At 1 month postoperative, reconstructive surgery was plan-ned since there was no clinical improvement on the finger extension on his little finger. A total division of the EDC was discovered on the right fifth finger at the metacarpal shaft level. Adhesion was severe on both the proximal and distal parts, making it difficult to connect the two ends. As a solution, a palmaris longus tendon graft was performed on the severed ends of the fifth EDC to the fourth EDC in an end-to-side manner (Fig. 4). Each end was sutured with the Pulvertaft technique using 4-0 Ethibond. After the surgery, an extensor splint was applied for 4–5 weeks and, for the following 2–3 weeks, nighttime splints were recommended, while during the daytime, the patient was instructed to actively exercise his hand, albeit with caution. Until 3 months postoperative, slight improvement on the movement of the fifth finger was observed.
At 5 months postoperative, the patient showed lack of extension on his right fourth and fifth fingers (Fig. 5). Surgical intervention revealed total division of the fourth EDC. After completion of adhesiolysis, tenorrhaphy was carried out by approximation of the distal end of the fourth EDC to the side of the third EDC. The third EDC was split into two strands and was sutured with fourth EDC using the Pulvertaft technique.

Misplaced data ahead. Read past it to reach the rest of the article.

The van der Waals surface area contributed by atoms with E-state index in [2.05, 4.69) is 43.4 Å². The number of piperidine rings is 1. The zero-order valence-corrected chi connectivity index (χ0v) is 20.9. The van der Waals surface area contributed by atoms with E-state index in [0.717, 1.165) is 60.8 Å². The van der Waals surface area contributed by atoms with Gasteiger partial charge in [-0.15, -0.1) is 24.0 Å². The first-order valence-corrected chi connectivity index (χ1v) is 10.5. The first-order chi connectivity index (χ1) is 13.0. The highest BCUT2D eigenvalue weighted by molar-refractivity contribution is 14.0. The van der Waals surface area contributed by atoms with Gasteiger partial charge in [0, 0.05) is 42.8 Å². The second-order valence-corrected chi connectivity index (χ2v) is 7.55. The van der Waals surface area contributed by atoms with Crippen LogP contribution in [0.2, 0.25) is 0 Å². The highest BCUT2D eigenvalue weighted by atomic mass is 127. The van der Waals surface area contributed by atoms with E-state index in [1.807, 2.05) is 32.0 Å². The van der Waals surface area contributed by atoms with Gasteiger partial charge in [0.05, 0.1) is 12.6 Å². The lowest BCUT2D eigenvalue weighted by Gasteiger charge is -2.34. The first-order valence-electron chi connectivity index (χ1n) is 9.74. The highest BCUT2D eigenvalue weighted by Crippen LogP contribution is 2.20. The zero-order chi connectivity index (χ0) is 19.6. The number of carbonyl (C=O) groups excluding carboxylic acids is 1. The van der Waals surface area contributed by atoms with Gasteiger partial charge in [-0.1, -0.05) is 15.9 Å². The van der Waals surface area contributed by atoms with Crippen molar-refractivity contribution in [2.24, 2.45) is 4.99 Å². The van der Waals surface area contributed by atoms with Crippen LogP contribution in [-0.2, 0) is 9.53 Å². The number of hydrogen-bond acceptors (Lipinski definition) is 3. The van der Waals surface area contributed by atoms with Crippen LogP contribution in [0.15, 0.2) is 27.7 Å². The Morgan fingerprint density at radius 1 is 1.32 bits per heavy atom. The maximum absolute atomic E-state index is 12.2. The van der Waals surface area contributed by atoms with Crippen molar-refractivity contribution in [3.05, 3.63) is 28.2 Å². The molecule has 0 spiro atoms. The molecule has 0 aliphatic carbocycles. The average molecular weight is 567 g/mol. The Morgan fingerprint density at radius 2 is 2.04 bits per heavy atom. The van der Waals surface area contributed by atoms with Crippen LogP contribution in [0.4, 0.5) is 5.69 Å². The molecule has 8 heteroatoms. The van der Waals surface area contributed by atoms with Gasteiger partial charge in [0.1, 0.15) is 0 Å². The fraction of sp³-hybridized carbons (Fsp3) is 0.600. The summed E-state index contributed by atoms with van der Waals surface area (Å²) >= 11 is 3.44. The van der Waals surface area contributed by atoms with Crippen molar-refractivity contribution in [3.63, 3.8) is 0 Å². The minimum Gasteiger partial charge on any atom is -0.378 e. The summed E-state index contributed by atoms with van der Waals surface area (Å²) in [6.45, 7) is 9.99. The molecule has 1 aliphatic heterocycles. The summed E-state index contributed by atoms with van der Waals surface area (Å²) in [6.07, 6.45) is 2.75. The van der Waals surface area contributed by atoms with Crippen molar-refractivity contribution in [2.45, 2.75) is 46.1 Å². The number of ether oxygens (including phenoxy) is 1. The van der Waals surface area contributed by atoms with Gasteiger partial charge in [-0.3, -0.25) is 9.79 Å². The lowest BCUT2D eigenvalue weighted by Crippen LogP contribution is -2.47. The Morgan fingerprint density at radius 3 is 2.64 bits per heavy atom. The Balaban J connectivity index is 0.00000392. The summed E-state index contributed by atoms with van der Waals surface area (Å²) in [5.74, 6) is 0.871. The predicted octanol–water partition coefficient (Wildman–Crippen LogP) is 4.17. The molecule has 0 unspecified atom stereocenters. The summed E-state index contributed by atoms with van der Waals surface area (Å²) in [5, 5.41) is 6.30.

Approximately 6 years after the last surgery, re-rupture occurred at the previously reconstructed third EDC (Fig. 6). The patient showed motor decrease on his right third and fourth fingers and surgical intervention was scheduled again. The previously transferred tendons were intact, but the third EDC was worn out at a more proximal site. An end-to-end tenorrhaphy was infeasible. The distal part of the third EDC was transferred to the side of the second EDC and the same surgical technique was used to suture the tendons (Fig. 7A). In addition, acellular dermal matrix (ADM; MegaDerm, L&C BIO Inc., Seongnam, Korea) was tailored (1×2 cm; 3.0 mm in thickness) to augment tendon repair and to minimize tendon adhesion (Fig. 7B). The ADM was incorporated as an “on-lay” on top of the repaired tendons. Lastly, we carefully covered the tendon sheath over the ADM.
At 7 years and 6 months since the first operation, the patient’s progress was satisfactory with a nearly full range of motion in all five digits (Fig. 8).


Intratendinous ganglion cyst of the hand is rarely found. Botchu et al. [3] previously reported an intratendinous ganglion cyst of the extensor digitorum tendon. The reported patient went through chemotherapy and received multiple IV cannulations. The authors of that study postulated that the ganglion cyst had occurred as a result of tendon injuries during repetitive venipunctures. Similarly, the patient in the current study received hemodialysis and venipunctures, which were performed frequently on both dorsal hands. This suggests that the tendons might have been injured with a similar pathogenesis which led to the development of the intratendinous ganglion.